I knew that a deep, penetrating piece had been given to me, one to take seriously. I was being admonished that my repression of my need for love, which I was not in touch with, was being displaced by inappropriate power needs, the need to fight, to be right. However, my deeper self knew what I consciously did not, and was willing in no uncertain terms to communicate that knowledge. I was being asked to look at what was underneath my behavior. That message began a process that has taken time, but because it was so forceful and direct, one I could not turn away from. It sat in me like a Zen koan, or touchstone, and would not go away. How could it? I used it to contemplate, evaluate, and look at my behavior. Slowly I began to deal with the underlying issues. This has, as I said, taken time and I still have the tendency, but it has been reduced greatly. As I have let go of the need to engage in this manner, I have more honestly been able to address the real need for connection to others and the heart that lay beneath and seek supports to strengthen that connection. Always, and still today, the power of the message has resonated within me, a truth I could not escape.

One could easily say, ‘You could get that information from a therapist, friend, or psychic”. True enough. But one would first have to be in therapy or consult a psychic or close friend to get it. **And either be open or looking for it.** But more importantly, when the message comes from within one’s own self, with self’s own decision and timing about it, there is a power, authority, and synchronicity that is different than when delivered by an outside source. And in addition, there already is a twenty-four-seven psychic consultant already within, waiting to be utilized. This is NOT to minimize the importance of our connections and feedback from friends and other professionals, but only to reinforce the power and connection we have already within as a resource.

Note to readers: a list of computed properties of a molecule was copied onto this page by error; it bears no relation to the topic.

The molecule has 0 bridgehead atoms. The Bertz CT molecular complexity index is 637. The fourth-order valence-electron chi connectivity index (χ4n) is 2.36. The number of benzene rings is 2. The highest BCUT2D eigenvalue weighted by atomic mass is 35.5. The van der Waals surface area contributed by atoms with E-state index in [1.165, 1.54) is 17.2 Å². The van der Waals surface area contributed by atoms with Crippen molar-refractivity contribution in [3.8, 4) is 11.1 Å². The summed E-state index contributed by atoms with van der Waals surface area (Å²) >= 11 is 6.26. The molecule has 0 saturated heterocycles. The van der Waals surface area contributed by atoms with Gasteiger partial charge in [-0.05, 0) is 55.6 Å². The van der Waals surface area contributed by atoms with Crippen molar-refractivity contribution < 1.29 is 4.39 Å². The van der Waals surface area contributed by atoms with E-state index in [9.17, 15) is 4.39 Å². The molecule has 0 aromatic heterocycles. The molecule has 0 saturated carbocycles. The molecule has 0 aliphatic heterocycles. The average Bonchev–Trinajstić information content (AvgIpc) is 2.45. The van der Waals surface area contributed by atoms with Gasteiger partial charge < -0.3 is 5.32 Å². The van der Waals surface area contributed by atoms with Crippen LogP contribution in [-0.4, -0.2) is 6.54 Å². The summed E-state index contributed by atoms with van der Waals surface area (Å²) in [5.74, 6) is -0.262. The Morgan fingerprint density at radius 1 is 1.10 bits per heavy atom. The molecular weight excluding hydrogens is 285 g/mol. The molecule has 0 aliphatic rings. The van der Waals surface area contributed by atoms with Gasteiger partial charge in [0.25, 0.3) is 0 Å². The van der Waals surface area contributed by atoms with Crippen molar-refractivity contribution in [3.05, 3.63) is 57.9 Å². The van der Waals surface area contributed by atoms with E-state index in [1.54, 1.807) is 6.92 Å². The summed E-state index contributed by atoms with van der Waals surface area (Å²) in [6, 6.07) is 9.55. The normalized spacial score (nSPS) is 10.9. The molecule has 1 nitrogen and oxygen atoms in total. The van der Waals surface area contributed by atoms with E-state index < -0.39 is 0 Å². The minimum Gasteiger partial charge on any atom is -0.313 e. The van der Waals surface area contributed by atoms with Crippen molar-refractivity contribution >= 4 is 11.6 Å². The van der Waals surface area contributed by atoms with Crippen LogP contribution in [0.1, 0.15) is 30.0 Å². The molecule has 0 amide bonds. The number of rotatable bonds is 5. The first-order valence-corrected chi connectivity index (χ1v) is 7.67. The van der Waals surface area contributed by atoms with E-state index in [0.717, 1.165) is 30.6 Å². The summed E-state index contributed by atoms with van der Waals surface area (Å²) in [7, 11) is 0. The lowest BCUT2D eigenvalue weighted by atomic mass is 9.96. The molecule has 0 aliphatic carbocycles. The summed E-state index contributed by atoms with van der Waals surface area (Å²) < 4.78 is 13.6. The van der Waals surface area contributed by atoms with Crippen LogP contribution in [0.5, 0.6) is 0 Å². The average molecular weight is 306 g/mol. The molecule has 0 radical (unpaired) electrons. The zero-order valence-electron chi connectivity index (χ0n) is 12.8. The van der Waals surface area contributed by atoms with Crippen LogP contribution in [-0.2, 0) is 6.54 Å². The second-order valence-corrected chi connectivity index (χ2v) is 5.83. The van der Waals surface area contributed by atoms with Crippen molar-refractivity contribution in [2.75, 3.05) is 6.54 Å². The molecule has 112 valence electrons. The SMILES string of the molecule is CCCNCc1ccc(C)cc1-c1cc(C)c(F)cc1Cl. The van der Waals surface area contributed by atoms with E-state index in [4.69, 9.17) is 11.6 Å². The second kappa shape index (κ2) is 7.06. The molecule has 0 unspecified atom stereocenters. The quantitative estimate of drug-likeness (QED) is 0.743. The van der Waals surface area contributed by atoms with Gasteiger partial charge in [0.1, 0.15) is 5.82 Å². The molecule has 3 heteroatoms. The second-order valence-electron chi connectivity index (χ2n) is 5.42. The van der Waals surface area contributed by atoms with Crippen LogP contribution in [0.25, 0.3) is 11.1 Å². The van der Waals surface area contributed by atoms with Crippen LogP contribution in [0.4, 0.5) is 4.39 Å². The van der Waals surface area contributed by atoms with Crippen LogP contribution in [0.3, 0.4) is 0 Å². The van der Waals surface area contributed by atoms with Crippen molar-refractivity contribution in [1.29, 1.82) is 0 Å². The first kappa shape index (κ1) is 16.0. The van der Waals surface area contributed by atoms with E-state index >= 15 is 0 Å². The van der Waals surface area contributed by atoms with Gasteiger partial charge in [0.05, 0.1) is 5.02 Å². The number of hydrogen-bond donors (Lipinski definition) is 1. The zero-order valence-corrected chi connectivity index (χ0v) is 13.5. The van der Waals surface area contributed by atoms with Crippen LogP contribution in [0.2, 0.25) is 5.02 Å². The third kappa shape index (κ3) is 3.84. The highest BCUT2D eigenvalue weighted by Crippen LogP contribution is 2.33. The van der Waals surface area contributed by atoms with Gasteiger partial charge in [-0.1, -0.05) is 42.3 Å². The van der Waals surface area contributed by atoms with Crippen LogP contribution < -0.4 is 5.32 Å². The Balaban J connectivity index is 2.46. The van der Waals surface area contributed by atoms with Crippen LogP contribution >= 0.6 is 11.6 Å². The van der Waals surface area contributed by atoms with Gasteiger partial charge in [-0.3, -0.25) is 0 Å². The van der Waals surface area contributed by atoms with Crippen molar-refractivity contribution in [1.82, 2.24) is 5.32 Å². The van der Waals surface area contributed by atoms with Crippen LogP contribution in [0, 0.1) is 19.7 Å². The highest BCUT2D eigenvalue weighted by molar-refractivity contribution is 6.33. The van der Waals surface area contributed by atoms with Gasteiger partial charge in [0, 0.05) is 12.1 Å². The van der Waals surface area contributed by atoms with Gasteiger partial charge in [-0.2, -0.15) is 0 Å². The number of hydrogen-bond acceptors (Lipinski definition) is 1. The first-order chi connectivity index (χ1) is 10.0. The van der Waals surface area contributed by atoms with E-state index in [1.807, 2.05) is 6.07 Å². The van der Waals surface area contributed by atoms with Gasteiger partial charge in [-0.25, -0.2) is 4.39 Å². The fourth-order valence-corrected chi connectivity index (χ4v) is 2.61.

One last point. Whenever wisdom or information comes, and as I have stated before, every dream, no matter how inconsequential it seems carries valuable information, it must be processed and integrated by the conscious mind. Sometimes there is a misconception that if messages or knowledge appear in a dream, we will integrate or “get it” just by dreaming it. This is a great fallacy, one among many. If you do not involve yourself in a process whereby the waking mind understands and incorporates the messages of dreams consciously, any message will be lost. This is why dream work is of such profound importance.